Huawei Technologies rotating Chairman Eric Xu called a number of U.S. lawmakers "closed-minded and ill-informed" in response to allegations that its Innovation Research Programme is a national security risk. Senator Marco Rubio and Representative Jim Banks collected 24 bipartisan signatures for their letter sent to education secretary Betsy DeVos last week wherein they claimed the Shenzhen-based company is stealing research breakthroughs from American universities under the guise of funding stateside academic initiatives.
"It seems that their bodies are in the information age but their minds are still in the agrarian age," remarked Mr. Xu while speaking at the latest edition of the annual Mobile World Congress Shanghai on Wednesday. The industry veteran asserted the two dozen legislators in question have a fundamental misunderstanding of how academic research is conducted and funded, describing last week's letter as yet another baseless attack against Huawei launched by U.S. actors. Following years of issues with stateside regulators, lawmakers, and companies, the Chinese firm once again found itself at odds with various American actors after unsuccessfully trying to realize a retail partnership with AT&T that would have provided it with a major entry point into the largest high-end smartphone market in the world.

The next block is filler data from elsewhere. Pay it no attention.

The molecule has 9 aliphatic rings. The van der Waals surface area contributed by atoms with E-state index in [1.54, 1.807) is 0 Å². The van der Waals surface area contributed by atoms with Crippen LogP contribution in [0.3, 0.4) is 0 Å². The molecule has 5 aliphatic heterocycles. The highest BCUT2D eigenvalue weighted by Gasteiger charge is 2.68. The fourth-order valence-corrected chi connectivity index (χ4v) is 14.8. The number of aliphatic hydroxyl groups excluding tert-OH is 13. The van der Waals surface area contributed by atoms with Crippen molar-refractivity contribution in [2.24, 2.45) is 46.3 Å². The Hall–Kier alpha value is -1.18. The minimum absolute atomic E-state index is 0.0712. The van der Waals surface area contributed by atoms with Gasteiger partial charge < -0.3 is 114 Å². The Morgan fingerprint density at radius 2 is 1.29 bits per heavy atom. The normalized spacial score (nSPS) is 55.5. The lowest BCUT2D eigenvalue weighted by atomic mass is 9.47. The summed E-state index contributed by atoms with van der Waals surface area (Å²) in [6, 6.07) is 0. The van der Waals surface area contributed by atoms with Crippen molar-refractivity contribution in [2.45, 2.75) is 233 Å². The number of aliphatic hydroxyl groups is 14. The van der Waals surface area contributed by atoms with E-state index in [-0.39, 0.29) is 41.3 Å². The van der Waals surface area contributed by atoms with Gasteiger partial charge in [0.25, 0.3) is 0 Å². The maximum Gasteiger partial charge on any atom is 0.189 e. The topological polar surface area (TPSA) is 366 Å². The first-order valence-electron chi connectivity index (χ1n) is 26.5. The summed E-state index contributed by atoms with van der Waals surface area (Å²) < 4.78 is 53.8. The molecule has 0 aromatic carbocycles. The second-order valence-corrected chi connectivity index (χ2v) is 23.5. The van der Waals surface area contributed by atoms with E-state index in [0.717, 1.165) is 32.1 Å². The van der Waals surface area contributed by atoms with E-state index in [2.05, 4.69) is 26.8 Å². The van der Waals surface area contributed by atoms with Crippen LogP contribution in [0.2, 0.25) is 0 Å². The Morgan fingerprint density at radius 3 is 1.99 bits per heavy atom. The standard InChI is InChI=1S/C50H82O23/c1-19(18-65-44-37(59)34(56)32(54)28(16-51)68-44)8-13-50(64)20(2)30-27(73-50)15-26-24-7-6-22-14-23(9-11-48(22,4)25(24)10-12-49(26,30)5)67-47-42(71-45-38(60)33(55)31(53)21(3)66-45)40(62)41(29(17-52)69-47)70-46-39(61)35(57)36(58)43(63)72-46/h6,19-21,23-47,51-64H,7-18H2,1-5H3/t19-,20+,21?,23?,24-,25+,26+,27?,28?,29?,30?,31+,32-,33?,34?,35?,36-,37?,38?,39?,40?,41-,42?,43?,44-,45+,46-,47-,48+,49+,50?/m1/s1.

More recently, Huawei found itself targeted by a defense bill amendment that would formally prevent any federal agency from purchasing its equipment, with a number of U.S. legislators now also pressuring Google to reconsider its relationship with the Chinese tech giant and the third-largest smartphone manufacturer on the planet by both shipments and sales. Last week's letter didn't call for Ms. DeVos to cut off Huawei's funding but urged her to investigate the company's interest in U.S. academics. The original equipment manufacturer is presently also facing allegations of posing a national security risk in Australia, with the company denying such claims for over a decade now, claiming it was never used as a spying tool for Beijing and is owned by its employees. Huawei's critics often pointed out that even if the company's infrastructure was never abused by China to spy on Western nations for any purpose, nothing is stopping the country's communist government from doing so in the future.